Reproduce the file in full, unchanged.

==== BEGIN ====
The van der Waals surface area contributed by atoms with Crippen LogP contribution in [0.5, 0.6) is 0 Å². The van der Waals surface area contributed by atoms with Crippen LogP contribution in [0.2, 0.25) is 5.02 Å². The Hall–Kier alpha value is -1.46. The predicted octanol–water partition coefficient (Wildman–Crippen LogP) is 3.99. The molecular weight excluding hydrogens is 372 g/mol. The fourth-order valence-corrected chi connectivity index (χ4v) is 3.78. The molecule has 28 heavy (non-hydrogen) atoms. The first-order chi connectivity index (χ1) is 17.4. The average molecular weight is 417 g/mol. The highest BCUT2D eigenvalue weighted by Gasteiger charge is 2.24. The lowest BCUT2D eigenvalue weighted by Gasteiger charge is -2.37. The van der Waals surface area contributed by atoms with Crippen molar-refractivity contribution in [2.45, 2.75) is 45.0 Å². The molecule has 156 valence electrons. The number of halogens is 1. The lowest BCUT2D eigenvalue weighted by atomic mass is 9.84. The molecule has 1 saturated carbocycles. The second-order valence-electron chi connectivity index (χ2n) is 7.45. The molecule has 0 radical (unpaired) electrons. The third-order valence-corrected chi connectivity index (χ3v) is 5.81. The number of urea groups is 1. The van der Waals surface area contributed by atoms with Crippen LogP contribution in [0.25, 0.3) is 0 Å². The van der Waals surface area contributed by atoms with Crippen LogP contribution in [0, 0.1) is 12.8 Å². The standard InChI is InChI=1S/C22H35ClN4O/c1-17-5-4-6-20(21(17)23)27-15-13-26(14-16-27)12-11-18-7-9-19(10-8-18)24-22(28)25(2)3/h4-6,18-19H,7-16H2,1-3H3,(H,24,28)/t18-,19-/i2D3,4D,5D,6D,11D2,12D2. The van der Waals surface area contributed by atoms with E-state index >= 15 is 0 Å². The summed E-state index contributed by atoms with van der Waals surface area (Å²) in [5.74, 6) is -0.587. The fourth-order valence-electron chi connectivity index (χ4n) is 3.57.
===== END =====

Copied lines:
The van der Waals surface area contributed by atoms with Crippen LogP contribution in [0.5, 0.6) is 0 Å². The van der Waals surface area contributed by atoms with Crippen LogP contribution in [0.2, 0.25) is 5.02 Å². The Hall–Kier alpha value is -1.46. The predicted octanol–water partition coefficient (Wildman–Crippen LogP) is 3.99. The molecular weight excluding hydrogens is 372 g/mol. The fourth-order valence-corrected chi connectivity index (χ4v) is 3.78. The molecule has 28 heavy (non-hydrogen) atoms. The first-order chi connectivity index (χ1) is 17.4. The average molecular weight is 417 g/mol. The highest BCUT2D eigenvalue weighted by Gasteiger charge is 2.24. The lowest BCUT2D eigenvalue weighted by Gasteiger charge is -2.37. The van der Waals surface area contributed by atoms with Crippen molar-refractivity contribution in [2.45, 2.75) is 45.0 Å². The molecule has 156 valence electrons. The number of halogens is 1. The lowest BCUT2D eigenvalue weighted by atomic mass is 9.84. The molecule has 1 saturated carbocycles. The second-order valence-electron chi connectivity index (χ2n) is 7.45. The molecule has 0 radical (unpaired) electrons. The third-order valence-corrected chi connectivity index (χ3v) is 5.81. The number of urea groups is 1. The van der Waals surface area contributed by atoms with Crippen LogP contribution in [0.25, 0.3) is 0 Å². The van der Waals surface area contributed by atoms with Crippen LogP contribution in [0, 0.1) is 12.8 Å². The standard InChI is InChI=1S/C22H35ClN4O/c1-17-5-4-6-20(21(17)23)27-15-13-26(14-16-27)12-11-18-7-9-19(10-8-18)24-22(28)25(2)3/h4-6,18-19H,7-16H2,1-3H3,(H,24,28)/t18-,19-/i2D3,4D,5D,6D,11D2,12D2. The van der Waals surface area contributed by atoms with E-state index >= 15 is 0 Å². The summed E-state index contributed by atoms with van der Waals surface area (Å²) in [5.74, 6) is -0.587. The fourth-order valence-electron chi connectivity index (χ4n) is 3.57.